Anti-Semitism a major problem in UK universities, says former co-chair of Oxford University Labour Club

'Anti-Semitism is a particular problem on campus, where Jewish students are often left feeling threatened and vulnerable'

The row over anti-Semitism within the Oxford University Labour Club (OULC) has intensified, with the Labour party announcing an investigation amid claims by a former OULC co-chair that the problem affects campuses across the country.

Mounting allegations of anti-Jewish behaviour by senior figures at the club, ranging from supporting attacks on Israel to targeting a Jewish student for abuse, have promoted the Labour party’s student wing to investigate the claims.

In a statement regarding the club, which includes Ed and David Miliband among its former members, a Labour party spokeswoman said: “Labour Students have launched an immediate investigation and the Labour party welcomes and supports this action.”

Former Labour leader Ed Miliband has pulled out of a talk he had been due to give to the OULC next month. And Labour MP John Mann demanded the party suspend its links with the student club while the investigation is conducted.

“It is hugely embarrassing for the Labour party. This is something Jeremy Corbyn should personally look into,” he said.

The row reflects a wider problem, according to David Klemperer, a former co-chair of OULC. “Anti-Semitism is a major problem in Britain, with increasing numbers of anti-Semitic incidents reported,” he said.

It is a particular problem on campus, where Jewish students often feel “threatened and vulnerable,” and have “insufficient support” from student unions, claimed the undergraduate at St John’s College, who served as a co-chair last year.

In a motion supported by Oxford University Student Union (OUSU) President Becky Howe, which was debated during a meeting of the OUSU Council last night [Weds], he added: “Jewish students are the only minority group which is not directly represented by any of the NUS liberation campaigns.”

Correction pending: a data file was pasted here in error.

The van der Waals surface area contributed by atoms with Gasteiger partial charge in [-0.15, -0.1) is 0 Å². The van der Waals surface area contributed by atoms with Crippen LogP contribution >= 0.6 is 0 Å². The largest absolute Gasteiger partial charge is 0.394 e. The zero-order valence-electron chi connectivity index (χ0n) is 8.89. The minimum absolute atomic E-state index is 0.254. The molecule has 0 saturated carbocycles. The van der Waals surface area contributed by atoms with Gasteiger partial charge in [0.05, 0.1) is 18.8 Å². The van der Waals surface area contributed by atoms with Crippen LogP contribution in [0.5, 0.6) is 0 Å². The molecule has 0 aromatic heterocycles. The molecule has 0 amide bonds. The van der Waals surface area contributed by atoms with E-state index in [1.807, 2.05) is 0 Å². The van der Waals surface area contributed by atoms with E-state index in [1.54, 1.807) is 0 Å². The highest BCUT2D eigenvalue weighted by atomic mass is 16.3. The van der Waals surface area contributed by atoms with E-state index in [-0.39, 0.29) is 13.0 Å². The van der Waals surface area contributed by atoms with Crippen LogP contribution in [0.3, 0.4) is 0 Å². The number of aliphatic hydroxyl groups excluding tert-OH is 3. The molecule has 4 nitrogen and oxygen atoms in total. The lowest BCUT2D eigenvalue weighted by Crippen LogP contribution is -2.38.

Mr Klemperer’s motion stated: “More needs to be done by institutions of higher and further education and by students’ unions to tackle anti-Semitism on campus.”

The row which has engulfed OULC was sparked by the resignation of Alex Chalmers, a co-chair of the club, on 15 February - after the club decided to support an Israel Apartheid Week.

Many members “have some kind of problem with Jews,” claimed Mr Chalmers in a posting in Facebook. He also referred to “senior members of the club expressing their 'solidarity' with Hamas and explicitly defending their tactics of indiscriminately murdering civilians.”

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In a statement, the Oxford University Jewish Society (Oxford JSoc) said: “We are grateful that Alex Chalmers has made the statement that he did and has brought the issue of anti-semitism to the fore in a way that Jewish students have so far been denied.”

More allegations came to light on 17 February, after disaffected OULC members passed details of incidents to the Oxford JSoc.

They include a claim that former committee members sung a song ‘Rockets over Tel Aviv’ and expressed their support for attacks against Israel by Hamas.

One club member was “formally disciplined by their college for organising a group of students to allegedly harass a Jewish student and to shout ‘filthy Zionist’ whenever they saw her,” according to a statement by Oxford JSoc.

And an OULC member “argued that Hamas was justified in its policy of killing Jewish civilians and claimed that all Jews were legitimate targets.”

In a statement, the OULC’s executive committee said: “The comments detailed in JSoc’s statement last night indicate a shocking pattern of hateful and racist behaviour by some Club members, and it’s of the highest priority that this be dealt with swiftly and lastingly.”

And Megan Dunn, NUS president, pledged: “I will continue to work with Jewish students and their local students’ unions to ensure everybody feels safe on campus and that racism, fascism and anti-Semitism is always challenged.”